Should GLP-1 agonists should be used earlier in type 2 diabetes?

Written by | 27 Sep 2023 | 'In Discussion With'

In the future, GLP-1 agonists could be used early in treatment for type II diabetes and this could have an important impact on slowing the onset of complications, according to Hannah Beba, Consultant Pharmacist in Diabetes, Leeds Health and Care Partnership.

GLP-1 receptor agonists (GLP-1RAs) are already well-established in diabetes care pathways. “The main attraction, I suppose, so far with the GLP-1s that are already on the market is that they’ve got good outcome data – so there’s data around not just the weight loss and the HbA1c-lowering but specifically around protection for cardiovascular events”, says Ms Beba.  “People with type II diabetes have a very high cardiovascular risk and some of them have already had cardiovascular events. We need to protect them from having further events or from having their first event ……. and these drugs are very efficacious for doing that. So, they’ve got a good outcome data to show that you’re less likely to go on and have a further event and that you’re less likely, if you have an event, to die from that event”, she continues.  SGLT2 inhibitors are also associated with good cardiovascular outcomes but GLP-1RAs offer additional benefits in terms of stroke prevention. “The GLP-1s kind of come into their own around around stroke”, she adds.

The GLP-1RAs that have been launched so far are all peptides that have to be injected in order to exert their effects. The one exception is Rybelsus which contains semaglutide co-formulated with the absorption enhancer N-(8-[2-hydroxylbenzoyl] amino) caprylate (SNAC). “It was really nice to have an oral option – there are people who are needle-phobic or they really are very resistant to starting an injectable therapy and so with the oral agent it gives you this option”, says Ms Beba. However, in order for Rybelsus to be effective, the administration instructions need to be followed carefully. This means taking the drug at least 30 minutes before any other oral medicines or food. Ms Beba acknowledges that patients may not always follow the instructions to the letter and so an oral GLP-1RA that did not come with elaborate dosing instructions would be welcome.  Orforglipron is just such a product, although it is still in the early stages of development. “We’ve got a whole cohort of people who really would rather not be on an injectable therapy……..  Some of them have relatives who have been on insulin had very traumatic experiences around insulin admin and particularly if it’s been a parent or a grandparent where they’ve been on, like ……. massive needles with their insulin…….  So you can buy some time for them, I suppose, in the sense that this will give us something which is efficacious without needing to go on to insulin or needing to go on to injectable GLP-1. It’s almost like another step for me”, says Ms Beba.

Frontline practitioners – pharmacists, nurse and GPs – should now be explaining the breadth of benefits associated with GLP-1RA use.  There tends to be a degree of clinical inertia in practice and that means allowing patients to continue with raised HbA1c levels and weight gain for relatively long periods. “I appreciate that it’s all about the holistic management of somebody and we do need to put in lifestyle and dietary advice but there are circumstances where if somebody’s [got] a high or very high cardiovascular risk and a high HbA1c, we do need to action something relatively quickly. Time is heart, it’s kidney, it’s eyes. It’s all of these things and you know when you’re not doing something damage is happening”, she says.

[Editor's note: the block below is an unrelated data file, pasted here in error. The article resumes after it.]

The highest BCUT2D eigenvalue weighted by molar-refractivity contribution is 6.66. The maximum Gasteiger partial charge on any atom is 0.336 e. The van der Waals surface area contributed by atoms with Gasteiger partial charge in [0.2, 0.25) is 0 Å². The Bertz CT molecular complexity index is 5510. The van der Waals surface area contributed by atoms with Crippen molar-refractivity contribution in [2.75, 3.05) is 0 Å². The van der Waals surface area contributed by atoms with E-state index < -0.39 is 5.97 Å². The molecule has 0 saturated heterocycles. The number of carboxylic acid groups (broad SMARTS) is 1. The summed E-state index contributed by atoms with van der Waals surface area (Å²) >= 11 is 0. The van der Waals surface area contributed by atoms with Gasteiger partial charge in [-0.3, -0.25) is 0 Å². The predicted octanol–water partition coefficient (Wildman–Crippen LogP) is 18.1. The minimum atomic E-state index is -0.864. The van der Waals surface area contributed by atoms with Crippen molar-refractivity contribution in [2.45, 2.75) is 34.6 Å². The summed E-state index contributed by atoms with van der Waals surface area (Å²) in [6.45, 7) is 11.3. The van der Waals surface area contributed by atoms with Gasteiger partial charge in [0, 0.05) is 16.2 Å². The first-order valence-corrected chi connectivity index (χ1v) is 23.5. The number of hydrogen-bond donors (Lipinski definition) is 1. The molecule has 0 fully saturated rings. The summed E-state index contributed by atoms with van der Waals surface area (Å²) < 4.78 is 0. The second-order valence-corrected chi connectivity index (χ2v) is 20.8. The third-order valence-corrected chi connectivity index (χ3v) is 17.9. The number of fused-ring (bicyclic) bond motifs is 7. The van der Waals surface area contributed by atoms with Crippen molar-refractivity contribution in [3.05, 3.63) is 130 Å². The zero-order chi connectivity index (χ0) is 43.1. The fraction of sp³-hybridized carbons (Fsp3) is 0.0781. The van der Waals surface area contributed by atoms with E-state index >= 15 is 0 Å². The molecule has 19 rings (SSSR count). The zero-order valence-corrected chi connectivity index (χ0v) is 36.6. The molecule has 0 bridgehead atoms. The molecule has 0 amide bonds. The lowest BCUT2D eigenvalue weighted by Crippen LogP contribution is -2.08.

Ms Beba acknowledges that, for some patients, diet and lifestyle interventions are the logical first step.  “We’ve got the remission program now at our disposal which {means that] within five years of diagnosis we can refer people to remission so there are there are some more efficacious, more intensive lifestyle options as well that would be certainly something that I would pursue for my younger people living with type 2 most certainly, in that very short window from diagnosis”, she says. However, some people will have more advanced disease and need more aggressive treatment: “We still need to be doing something and highlighting, certainly, the cardiovascular benefits and the protection to your kidneys. ….If  they’ve got albuminuria, then you know – “time is kidney”. At that point ….  you need to be doing as much as you possibly can to protect those kidneys”, she says.

There is also a need to ensure that frontline practitioners are themselves comfortable and familiar with this information so that they can “get that across effectively to people living with diabetes” and help them to obtain “the [treatments] that they need to be on”, she adds.

About Hannah Beba

Hannah Beba is a consultant pharmacist in diabetes at Leeds Health and Care Partnership. Her clinical work involves care of patients with complex type II diabetes in community services, GP practices and primary care networks. She also has senior leadership roles; she chairs the Cardio-renal Metabolic Expert Working Group and the Diabetes Steering Group, both of which feed into the Long-term Conditions Board.

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